In November 1954, Marilyn Monroe was living along the Sunset Strip in the Brandon Arms Apartments at 8338 DeLongpre Ave. [map], recovering from her tumultuous divorce from baseball legend Joe DiMaggio. The marriage ended because DiMaggio had been physically abusive–the worst instance had happened earlier that year in New York after Marilyn filmed the iconic scene in “Seven Year Itch,” in which her skirt billowed up while she stood on a subway grate. After they divorced in October, DiMaggio remained so jealous that he hired Sunset Strip private detective Barney Ruditsky to keep tabs on her.

On the evening of Friday, Nov. 5, Marilyn drove her white Cadillac convertible to visit a friend who lived about eight blocks south in a three-unit apartment building in the southeast corner of Waring Avenue and Kilkea Drive. A little later, one of Ruditsky’s men spotted Marilyn’s Caddy parked on Waring and phoned it in. Ruditsky contacted DiMaggio who happened to be out drinking with Frank Sinatra. It seemed obvious to DiMaggio that his ex-wife was visiting one of her many lovers. He and Sinatra quickly hatched a cockamamie scheme to catch Marilyn in the arms of her paramour. Within the hour, they met Ruditsky and his men, one of whom was armed with a camera equipped with a large spotlight, at Waring and Kilkea.

On a signal, a half dozen or so of the men stormed the ground floor apartment, crashing through the kitchen door, stomping through the dark house to a back bedroom where they surrounded the bed. Ruditsky’s man with the camera turned on his spotlight and exposed–Florence Kotz, a 39-year-old secretary, awakened in her curlers from a deep sleep and now screaming bloody murder. The men realized that they had entered the wrong apartment and hastily retreated, breaking more of Kotz’s belongings on the way out. Kotz had been blinded by the spotlight and couldn’t identify her assailants, so the police report she filed that night was vague on details. The incident was filed as an attempted home-invasion robbery.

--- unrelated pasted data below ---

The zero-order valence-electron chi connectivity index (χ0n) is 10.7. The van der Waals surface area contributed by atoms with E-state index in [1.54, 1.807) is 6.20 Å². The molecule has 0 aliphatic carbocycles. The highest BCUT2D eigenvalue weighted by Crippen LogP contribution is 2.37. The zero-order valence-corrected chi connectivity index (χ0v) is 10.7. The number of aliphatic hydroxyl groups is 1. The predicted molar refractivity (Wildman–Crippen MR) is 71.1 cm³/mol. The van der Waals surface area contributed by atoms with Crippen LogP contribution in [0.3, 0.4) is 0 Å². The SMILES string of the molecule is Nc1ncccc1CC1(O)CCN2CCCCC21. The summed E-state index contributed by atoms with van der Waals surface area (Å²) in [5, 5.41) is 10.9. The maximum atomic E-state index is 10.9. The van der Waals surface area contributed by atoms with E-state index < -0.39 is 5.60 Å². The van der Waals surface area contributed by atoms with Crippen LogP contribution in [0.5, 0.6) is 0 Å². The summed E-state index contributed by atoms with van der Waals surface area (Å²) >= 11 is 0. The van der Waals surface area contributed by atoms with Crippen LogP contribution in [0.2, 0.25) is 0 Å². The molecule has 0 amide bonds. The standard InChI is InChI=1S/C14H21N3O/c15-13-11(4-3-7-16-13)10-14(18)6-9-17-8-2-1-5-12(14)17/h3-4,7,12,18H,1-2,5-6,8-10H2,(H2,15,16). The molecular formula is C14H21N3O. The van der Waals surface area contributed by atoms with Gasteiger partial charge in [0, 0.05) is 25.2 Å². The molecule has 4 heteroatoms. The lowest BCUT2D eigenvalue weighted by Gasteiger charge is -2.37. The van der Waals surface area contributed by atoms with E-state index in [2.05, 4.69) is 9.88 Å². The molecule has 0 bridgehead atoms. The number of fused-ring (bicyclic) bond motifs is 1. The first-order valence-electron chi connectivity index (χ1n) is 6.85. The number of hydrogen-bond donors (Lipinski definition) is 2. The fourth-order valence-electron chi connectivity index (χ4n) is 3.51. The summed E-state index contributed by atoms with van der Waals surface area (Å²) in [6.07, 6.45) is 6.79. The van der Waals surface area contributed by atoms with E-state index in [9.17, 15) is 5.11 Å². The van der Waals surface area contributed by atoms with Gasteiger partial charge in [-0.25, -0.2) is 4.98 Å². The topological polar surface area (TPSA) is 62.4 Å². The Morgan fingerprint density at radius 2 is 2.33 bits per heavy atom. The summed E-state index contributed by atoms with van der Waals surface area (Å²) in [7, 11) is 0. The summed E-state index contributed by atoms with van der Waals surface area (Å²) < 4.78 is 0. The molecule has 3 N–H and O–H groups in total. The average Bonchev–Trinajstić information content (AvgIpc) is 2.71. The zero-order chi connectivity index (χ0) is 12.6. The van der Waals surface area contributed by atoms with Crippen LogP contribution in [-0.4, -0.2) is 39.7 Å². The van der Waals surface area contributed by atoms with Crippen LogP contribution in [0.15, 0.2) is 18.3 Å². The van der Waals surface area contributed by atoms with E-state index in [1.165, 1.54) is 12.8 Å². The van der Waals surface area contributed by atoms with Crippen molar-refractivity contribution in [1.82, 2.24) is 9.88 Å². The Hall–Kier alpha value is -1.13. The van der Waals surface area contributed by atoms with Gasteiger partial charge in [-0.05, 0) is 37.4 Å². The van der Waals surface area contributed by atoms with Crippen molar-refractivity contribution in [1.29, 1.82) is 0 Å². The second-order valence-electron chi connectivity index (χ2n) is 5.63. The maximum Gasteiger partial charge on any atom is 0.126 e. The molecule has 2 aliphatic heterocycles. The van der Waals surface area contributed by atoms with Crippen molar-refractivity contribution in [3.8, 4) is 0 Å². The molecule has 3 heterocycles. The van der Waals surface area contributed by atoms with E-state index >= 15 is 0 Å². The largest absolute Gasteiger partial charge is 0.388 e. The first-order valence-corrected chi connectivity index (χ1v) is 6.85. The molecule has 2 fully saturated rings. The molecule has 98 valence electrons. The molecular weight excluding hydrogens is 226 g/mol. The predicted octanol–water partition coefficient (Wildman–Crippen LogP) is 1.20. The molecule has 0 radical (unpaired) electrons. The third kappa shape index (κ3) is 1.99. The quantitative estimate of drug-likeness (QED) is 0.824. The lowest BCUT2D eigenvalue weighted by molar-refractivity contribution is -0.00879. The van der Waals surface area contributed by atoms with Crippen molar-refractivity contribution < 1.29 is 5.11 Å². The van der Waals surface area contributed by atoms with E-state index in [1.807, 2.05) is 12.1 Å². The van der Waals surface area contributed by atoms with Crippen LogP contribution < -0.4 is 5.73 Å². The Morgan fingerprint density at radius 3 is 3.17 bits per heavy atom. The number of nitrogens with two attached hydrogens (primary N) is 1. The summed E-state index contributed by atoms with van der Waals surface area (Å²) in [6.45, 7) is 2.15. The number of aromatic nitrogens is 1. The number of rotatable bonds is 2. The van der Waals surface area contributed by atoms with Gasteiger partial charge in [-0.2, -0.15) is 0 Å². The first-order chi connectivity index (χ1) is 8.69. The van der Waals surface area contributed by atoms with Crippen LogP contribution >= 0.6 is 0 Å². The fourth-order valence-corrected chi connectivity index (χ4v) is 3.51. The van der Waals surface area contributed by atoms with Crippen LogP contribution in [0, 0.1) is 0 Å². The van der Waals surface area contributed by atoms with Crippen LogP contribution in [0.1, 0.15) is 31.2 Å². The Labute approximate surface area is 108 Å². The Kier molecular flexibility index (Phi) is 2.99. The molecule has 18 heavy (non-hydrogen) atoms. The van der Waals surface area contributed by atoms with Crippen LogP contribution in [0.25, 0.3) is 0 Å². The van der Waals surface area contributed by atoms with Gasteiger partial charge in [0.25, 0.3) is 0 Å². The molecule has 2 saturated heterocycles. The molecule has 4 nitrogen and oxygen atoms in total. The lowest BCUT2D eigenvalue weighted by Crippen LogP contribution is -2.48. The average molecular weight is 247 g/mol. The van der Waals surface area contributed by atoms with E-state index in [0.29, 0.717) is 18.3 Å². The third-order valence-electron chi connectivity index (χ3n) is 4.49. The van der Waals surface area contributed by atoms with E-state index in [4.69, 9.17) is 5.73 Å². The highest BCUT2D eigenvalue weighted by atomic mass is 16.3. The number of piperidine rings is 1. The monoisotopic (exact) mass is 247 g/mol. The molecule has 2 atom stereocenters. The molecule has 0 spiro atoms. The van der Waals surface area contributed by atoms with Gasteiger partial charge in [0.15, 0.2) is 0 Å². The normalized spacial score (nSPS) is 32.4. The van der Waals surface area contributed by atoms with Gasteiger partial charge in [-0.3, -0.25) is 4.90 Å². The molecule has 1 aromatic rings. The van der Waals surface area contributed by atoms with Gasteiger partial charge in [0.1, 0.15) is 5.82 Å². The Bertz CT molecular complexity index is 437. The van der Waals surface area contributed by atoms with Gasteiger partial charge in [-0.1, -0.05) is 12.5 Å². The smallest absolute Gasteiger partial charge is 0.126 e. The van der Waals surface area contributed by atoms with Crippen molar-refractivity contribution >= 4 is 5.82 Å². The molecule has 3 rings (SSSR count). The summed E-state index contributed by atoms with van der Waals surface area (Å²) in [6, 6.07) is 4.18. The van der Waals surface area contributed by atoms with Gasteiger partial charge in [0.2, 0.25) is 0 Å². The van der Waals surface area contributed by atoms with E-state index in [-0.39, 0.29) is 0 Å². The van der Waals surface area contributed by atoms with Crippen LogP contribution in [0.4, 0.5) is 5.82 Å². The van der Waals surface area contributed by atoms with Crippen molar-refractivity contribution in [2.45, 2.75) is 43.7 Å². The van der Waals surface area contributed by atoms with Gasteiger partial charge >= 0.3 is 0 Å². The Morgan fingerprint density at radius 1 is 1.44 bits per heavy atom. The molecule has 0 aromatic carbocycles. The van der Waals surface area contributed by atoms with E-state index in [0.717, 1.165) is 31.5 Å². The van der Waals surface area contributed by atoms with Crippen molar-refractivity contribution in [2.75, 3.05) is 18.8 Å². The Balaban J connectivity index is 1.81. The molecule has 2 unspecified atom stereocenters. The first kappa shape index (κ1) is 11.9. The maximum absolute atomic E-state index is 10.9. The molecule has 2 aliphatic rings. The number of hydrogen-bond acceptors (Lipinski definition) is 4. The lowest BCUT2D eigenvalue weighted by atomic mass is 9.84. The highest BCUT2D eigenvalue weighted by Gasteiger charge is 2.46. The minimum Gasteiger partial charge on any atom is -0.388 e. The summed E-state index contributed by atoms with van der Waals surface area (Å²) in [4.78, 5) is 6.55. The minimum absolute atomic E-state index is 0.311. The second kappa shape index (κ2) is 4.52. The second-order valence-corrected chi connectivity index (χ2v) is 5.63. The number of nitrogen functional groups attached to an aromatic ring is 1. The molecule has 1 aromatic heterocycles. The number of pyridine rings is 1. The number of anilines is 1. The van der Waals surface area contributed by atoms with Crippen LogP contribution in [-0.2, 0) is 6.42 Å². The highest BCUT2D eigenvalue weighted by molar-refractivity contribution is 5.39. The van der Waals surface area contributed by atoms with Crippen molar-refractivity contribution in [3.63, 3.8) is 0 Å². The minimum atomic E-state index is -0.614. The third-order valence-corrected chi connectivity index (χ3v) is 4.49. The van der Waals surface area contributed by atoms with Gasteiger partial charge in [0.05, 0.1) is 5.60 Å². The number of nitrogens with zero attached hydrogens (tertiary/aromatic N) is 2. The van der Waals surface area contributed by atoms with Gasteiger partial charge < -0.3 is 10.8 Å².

The story went dark for nearly a year, and then, seemingly out of nowhere, it exploded into a firestorm of unwanted publicity in the form of a cover story in the September 1955 edition of Confidential Magazine depicting DiMaggio and Sinatra as bungling fools. Over the next two years, the “Wrong Door Raid” became one of many stories reported by Confidential that Hollywood stars found objectionable. In August 1957, California Attorney General Pat Brown, a future governor and father of Gov. Jerry Brown, took Confidential to trial in Los Angeles based on allegations made in the “Wrong Door Raid” articles, among many other salacious stories in the popular magazine. The trial, which the public followed with rapt attention, was one of the 20th century’s many “trials of the century,” and like many of them, it ended in a whimper not a bang. The jury was hung on whether Confidential had committed libel, but rather than face a retrial, the magazine’s publisher opted to stop reporting on the personal lives of Hollywood stars.

(Read the complete story here: “Wrong Door Raid: The Celebrity Scandal That Irked Sinatra, Made a Fool of DiMaggio – All at Marilyn Monroe’s Expense.”)